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An Air Force dorm on Yokota Air Base, Japan.
An Air Force dorm on Yokota Air Base, Japan. (Bryce S. Dubee / S&S)

YOKOTA AIR BASE, Japan — Airmen living in Yokota Air Base’s unaccompanied housing will soon have one fewer place to take a smoke break: their dorm rooms.

In the next few days, Yokota will enact a policy similar to other Air Force bases worldwide that prohibits smoking in base dorms, said Tracey Hollingsworth, chief of unaccompanied housing at Yokota.

Other Pacific military installations also prohibit smoking in their dorms and barracks, including 8th Army in South Korea, and Kadena Air Base and Marine bases on Okinawa, said base officials.

Hollingsworth said the decision was made to promote quality of health and quality-of-life issues within the dorms, as well as helping with fire prevention.

It will also keep nonsmokers living in the dorms from being exposed to second-hand smoke, she said.

However some airmen living in Yokota’s dorms disagree with the decision.

“I think it’s ridiculous,” said Airman Aaron Reedy, standing outside one of the dorms smoking. “We don’t smoke in the halls or bother anyone now; we should at least be allowed to smoke in our own rooms.”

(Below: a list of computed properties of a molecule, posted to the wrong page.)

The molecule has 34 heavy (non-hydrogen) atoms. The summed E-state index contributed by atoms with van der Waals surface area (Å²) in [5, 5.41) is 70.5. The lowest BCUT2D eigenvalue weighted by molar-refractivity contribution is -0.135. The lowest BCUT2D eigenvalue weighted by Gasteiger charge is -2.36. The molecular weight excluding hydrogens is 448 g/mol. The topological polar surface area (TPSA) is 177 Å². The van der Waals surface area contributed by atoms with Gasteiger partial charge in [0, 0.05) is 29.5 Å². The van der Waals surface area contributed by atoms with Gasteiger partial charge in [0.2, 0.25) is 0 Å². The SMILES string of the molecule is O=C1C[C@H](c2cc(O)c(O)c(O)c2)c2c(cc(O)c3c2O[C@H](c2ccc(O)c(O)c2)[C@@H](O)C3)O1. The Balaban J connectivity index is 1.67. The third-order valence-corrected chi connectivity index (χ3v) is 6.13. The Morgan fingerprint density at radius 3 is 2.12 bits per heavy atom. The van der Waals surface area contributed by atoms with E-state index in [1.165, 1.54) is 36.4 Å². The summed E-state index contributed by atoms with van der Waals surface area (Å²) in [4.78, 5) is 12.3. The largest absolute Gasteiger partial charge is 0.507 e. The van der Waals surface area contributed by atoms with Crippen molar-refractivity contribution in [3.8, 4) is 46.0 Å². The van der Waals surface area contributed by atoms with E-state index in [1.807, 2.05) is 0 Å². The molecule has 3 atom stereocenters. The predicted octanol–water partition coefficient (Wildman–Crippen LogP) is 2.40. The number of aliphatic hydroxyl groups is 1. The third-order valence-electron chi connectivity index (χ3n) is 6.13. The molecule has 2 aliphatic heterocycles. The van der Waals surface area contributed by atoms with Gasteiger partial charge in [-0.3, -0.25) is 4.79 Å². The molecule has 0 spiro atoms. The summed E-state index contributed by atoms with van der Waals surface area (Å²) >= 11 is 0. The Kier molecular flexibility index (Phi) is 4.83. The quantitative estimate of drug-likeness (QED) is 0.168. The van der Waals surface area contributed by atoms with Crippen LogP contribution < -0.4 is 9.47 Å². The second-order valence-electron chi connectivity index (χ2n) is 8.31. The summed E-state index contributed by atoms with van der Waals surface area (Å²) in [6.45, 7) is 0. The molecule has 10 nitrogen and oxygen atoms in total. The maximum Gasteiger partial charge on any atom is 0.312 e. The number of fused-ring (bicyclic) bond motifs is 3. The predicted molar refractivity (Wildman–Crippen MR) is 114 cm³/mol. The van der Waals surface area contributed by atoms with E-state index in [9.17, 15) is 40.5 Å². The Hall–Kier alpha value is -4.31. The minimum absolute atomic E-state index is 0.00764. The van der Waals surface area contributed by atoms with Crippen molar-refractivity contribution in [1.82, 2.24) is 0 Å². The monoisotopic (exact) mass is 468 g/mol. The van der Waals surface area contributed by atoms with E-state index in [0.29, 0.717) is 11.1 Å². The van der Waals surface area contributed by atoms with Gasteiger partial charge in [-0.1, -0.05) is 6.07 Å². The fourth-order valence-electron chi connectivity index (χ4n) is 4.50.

Reedy said that he feels smokers living in the dorms are being singled out, while those who made the decision to ban smoking are married and live in homes where they are allowed to smoke.

Other airmen who disagree with the new policy say that the restrictions are not going to encourage anyone to quit just because they have to go outside.

“It just means that there is going to be a lot more cigarette butts on the ground outside the dorms and a lot more people in the smoke shacks,” said Airman 1st Class Paul Appino.

Common areas such as the dorms’ day rooms and hallways should remain smoke-free, but airmen should be allowed to continue to smoke in their rooms, said Airman 1st Class William Fritter.

“We’re living overseas for two to three years, defending our country and to not be allowed to smoke in our rooms really isn’t fair,” Fritter said.

One nonsmoker, Airman 1st Class Robin Blum, said that she hates walking into a room in the dorms and being hit with the smell of smoke, but still thinks that smokers should be able to smoke in their dorm rooms.

“They should at least have certain floors of the dorms set up for smokers or something,” she said.


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